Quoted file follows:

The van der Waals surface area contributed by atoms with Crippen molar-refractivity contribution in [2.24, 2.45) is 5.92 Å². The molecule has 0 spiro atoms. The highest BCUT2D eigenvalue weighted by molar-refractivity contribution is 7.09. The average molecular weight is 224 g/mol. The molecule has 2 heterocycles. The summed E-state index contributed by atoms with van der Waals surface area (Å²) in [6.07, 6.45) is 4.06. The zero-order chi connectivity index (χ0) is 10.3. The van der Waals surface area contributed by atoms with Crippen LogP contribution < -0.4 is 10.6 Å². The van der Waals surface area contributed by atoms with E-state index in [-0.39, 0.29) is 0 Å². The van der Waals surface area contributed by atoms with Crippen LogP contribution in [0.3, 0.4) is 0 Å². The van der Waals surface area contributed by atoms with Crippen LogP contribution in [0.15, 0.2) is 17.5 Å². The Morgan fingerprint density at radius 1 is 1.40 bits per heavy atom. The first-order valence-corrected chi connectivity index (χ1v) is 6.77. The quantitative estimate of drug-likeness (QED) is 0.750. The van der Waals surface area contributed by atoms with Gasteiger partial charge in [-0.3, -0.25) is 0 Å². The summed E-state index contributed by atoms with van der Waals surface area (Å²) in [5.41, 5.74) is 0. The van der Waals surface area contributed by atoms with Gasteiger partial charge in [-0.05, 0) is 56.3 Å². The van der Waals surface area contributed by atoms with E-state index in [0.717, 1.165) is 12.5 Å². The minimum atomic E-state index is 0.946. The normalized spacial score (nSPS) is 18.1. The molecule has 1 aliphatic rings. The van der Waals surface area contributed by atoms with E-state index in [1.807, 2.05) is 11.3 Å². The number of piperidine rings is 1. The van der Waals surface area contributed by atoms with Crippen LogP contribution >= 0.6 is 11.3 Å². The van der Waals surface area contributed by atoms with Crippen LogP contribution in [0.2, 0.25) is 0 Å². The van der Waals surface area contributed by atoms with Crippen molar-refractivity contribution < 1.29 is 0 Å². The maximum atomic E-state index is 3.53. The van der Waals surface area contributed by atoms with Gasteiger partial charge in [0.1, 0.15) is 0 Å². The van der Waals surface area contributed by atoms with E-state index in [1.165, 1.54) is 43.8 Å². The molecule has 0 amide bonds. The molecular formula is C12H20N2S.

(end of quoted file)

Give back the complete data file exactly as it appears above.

The van der Waals surface area contributed by atoms with Crippen molar-refractivity contribution in [2.24, 2.45) is 5.92 Å². The molecule has 0 spiro atoms. The highest BCUT2D eigenvalue weighted by molar-refractivity contribution is 7.09. The average molecular weight is 224 g/mol. The molecule has 2 heterocycles. The summed E-state index contributed by atoms with van der Waals surface area (Å²) in [6.07, 6.45) is 4.06. The zero-order chi connectivity index (χ0) is 10.3. The van der Waals surface area contributed by atoms with Crippen LogP contribution < -0.4 is 10.6 Å². The van der Waals surface area contributed by atoms with E-state index in [-0.39, 0.29) is 0 Å². The van der Waals surface area contributed by atoms with Crippen LogP contribution in [0.3, 0.4) is 0 Å². The van der Waals surface area contributed by atoms with Crippen LogP contribution in [0.15, 0.2) is 17.5 Å². The Morgan fingerprint density at radius 1 is 1.40 bits per heavy atom. The first-order valence-corrected chi connectivity index (χ1v) is 6.77. The quantitative estimate of drug-likeness (QED) is 0.750. The van der Waals surface area contributed by atoms with Gasteiger partial charge in [-0.3, -0.25) is 0 Å². The summed E-state index contributed by atoms with van der Waals surface area (Å²) in [5.41, 5.74) is 0. The van der Waals surface area contributed by atoms with Gasteiger partial charge in [-0.05, 0) is 56.3 Å². The van der Waals surface area contributed by atoms with E-state index in [0.717, 1.165) is 12.5 Å². The minimum atomic E-state index is 0.946. The normalized spacial score (nSPS) is 18.1. The molecule has 1 aliphatic rings. The van der Waals surface area contributed by atoms with E-state index in [1.807, 2.05) is 11.3 Å². The number of piperidine rings is 1. The van der Waals surface area contributed by atoms with Crippen LogP contribution >= 0.6 is 11.3 Å². The van der Waals surface area contributed by atoms with Crippen LogP contribution in [0.2, 0.25) is 0 Å². The van der Waals surface area contributed by atoms with Crippen molar-refractivity contribution < 1.29 is 0 Å². The maximum atomic E-state index is 3.53. The van der Waals surface area contributed by atoms with Gasteiger partial charge in [0.1, 0.15) is 0 Å². The van der Waals surface area contributed by atoms with E-state index in [1.165, 1.54) is 43.8 Å². The molecule has 0 amide bonds. The molecular formula is C12H20N2S.